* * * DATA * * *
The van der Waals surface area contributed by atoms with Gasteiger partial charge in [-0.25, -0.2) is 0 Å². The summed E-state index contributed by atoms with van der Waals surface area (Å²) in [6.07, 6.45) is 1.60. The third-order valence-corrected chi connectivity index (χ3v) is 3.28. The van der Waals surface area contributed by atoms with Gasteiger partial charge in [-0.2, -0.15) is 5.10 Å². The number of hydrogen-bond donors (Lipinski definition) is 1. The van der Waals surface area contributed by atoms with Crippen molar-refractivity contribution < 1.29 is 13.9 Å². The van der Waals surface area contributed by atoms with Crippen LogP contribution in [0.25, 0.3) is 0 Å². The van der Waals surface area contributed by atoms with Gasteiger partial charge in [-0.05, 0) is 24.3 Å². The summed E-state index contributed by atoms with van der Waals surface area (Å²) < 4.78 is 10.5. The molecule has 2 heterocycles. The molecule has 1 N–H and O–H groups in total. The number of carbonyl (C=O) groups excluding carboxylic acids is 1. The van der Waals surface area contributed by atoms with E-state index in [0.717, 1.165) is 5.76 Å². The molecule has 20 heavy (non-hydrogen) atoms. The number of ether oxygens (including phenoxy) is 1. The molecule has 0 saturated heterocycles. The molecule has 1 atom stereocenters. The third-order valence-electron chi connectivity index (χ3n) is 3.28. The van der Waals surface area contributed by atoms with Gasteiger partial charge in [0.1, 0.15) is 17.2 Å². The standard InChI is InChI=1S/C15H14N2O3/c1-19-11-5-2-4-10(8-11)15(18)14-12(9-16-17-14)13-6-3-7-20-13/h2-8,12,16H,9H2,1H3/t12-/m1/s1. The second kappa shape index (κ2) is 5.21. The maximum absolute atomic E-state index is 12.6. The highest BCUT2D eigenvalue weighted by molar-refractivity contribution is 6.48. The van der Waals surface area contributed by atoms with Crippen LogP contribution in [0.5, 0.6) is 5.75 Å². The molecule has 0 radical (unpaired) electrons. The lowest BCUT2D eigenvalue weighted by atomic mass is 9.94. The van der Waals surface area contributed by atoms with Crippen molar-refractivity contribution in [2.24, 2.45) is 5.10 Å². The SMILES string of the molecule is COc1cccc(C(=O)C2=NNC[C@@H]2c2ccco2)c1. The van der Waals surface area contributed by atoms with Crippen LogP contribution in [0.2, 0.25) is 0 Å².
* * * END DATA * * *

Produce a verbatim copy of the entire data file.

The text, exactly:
The van der Waals surface area contributed by atoms with Gasteiger partial charge in [-0.25, -0.2) is 0 Å². The summed E-state index contributed by atoms with van der Waals surface area (Å²) in [6.07, 6.45) is 1.60. The third-order valence-corrected chi connectivity index (χ3v) is 3.28. The van der Waals surface area contributed by atoms with Gasteiger partial charge in [-0.2, -0.15) is 5.10 Å². The number of hydrogen-bond donors (Lipinski definition) is 1. The van der Waals surface area contributed by atoms with Crippen molar-refractivity contribution < 1.29 is 13.9 Å². The van der Waals surface area contributed by atoms with Crippen LogP contribution in [0.25, 0.3) is 0 Å². The van der Waals surface area contributed by atoms with Gasteiger partial charge in [-0.05, 0) is 24.3 Å². The summed E-state index contributed by atoms with van der Waals surface area (Å²) < 4.78 is 10.5. The molecule has 2 heterocycles. The molecule has 1 N–H and O–H groups in total. The number of carbonyl (C=O) groups excluding carboxylic acids is 1. The van der Waals surface area contributed by atoms with E-state index in [0.717, 1.165) is 5.76 Å². The molecule has 20 heavy (non-hydrogen) atoms. The number of ether oxygens (including phenoxy) is 1. The molecule has 0 saturated heterocycles. The molecule has 1 atom stereocenters. The third-order valence-electron chi connectivity index (χ3n) is 3.28. The van der Waals surface area contributed by atoms with Gasteiger partial charge in [0.1, 0.15) is 17.2 Å². The standard InChI is InChI=1S/C15H14N2O3/c1-19-11-5-2-4-10(8-11)15(18)14-12(9-16-17-14)13-6-3-7-20-13/h2-8,12,16H,9H2,1H3/t12-/m1/s1. The second kappa shape index (κ2) is 5.21. The maximum absolute atomic E-state index is 12.6. The highest BCUT2D eigenvalue weighted by molar-refractivity contribution is 6.48. The van der Waals surface area contributed by atoms with Crippen LogP contribution in [0.5, 0.6) is 5.75 Å². The molecule has 0 radical (unpaired) electrons. The lowest BCUT2D eigenvalue weighted by atomic mass is 9.94. The van der Waals surface area contributed by atoms with Crippen molar-refractivity contribution in [2.24, 2.45) is 5.10 Å². The SMILES string of the molecule is COc1cccc(C(=O)C2=NNC[C@@H]2c2ccco2)c1. The van der Waals surface area contributed by atoms with Crippen LogP contribution in [0.2, 0.25) is 0 Å².